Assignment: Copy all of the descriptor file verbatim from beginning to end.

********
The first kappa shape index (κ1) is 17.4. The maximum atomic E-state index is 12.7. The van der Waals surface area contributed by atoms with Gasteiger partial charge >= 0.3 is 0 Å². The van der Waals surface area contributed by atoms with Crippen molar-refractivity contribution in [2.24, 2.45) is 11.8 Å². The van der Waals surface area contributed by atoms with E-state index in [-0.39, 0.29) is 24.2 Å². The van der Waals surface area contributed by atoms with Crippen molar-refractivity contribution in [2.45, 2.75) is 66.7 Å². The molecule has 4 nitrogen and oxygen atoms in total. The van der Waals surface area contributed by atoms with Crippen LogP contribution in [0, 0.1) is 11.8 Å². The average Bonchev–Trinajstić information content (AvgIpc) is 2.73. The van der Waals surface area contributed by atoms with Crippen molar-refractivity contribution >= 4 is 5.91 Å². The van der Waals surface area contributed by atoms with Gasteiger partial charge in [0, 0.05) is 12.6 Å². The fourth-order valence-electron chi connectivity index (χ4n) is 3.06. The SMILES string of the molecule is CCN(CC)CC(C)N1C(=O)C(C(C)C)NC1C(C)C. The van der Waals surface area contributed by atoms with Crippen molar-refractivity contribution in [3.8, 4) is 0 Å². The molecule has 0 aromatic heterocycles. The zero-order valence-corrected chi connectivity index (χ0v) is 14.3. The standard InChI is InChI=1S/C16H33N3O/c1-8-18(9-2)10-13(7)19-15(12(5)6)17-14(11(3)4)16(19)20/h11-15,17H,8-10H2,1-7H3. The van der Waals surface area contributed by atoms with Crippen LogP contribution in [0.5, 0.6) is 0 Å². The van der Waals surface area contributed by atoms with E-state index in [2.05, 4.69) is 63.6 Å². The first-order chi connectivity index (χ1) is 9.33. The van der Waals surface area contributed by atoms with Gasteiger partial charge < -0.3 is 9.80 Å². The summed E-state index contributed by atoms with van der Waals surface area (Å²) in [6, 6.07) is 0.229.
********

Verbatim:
The first kappa shape index (κ1) is 17.4. The maximum atomic E-state index is 12.7. The van der Waals surface area contributed by atoms with Gasteiger partial charge >= 0.3 is 0 Å². The van der Waals surface area contributed by atoms with Crippen molar-refractivity contribution in [2.24, 2.45) is 11.8 Å². The van der Waals surface area contributed by atoms with E-state index in [-0.39, 0.29) is 24.2 Å². The van der Waals surface area contributed by atoms with Crippen molar-refractivity contribution in [2.45, 2.75) is 66.7 Å². The molecule has 4 nitrogen and oxygen atoms in total. The van der Waals surface area contributed by atoms with Crippen LogP contribution in [0, 0.1) is 11.8 Å². The average Bonchev–Trinajstić information content (AvgIpc) is 2.73. The van der Waals surface area contributed by atoms with Crippen molar-refractivity contribution >= 4 is 5.91 Å². The van der Waals surface area contributed by atoms with Gasteiger partial charge in [0, 0.05) is 12.6 Å². The fourth-order valence-electron chi connectivity index (χ4n) is 3.06. The SMILES string of the molecule is CCN(CC)CC(C)N1C(=O)C(C(C)C)NC1C(C)C. The van der Waals surface area contributed by atoms with Crippen molar-refractivity contribution in [3.8, 4) is 0 Å². The molecule has 0 aromatic heterocycles. The zero-order valence-corrected chi connectivity index (χ0v) is 14.3. The standard InChI is InChI=1S/C16H33N3O/c1-8-18(9-2)10-13(7)19-15(12(5)6)17-14(11(3)4)16(19)20/h11-15,17H,8-10H2,1-7H3. The van der Waals surface area contributed by atoms with Crippen LogP contribution in [0.5, 0.6) is 0 Å². The van der Waals surface area contributed by atoms with E-state index in [2.05, 4.69) is 63.6 Å². The first-order chi connectivity index (χ1) is 9.33. The van der Waals surface area contributed by atoms with Gasteiger partial charge < -0.3 is 9.80 Å². The summed E-state index contributed by atoms with van der Waals surface area (Å²) in [6, 6.07) is 0.229.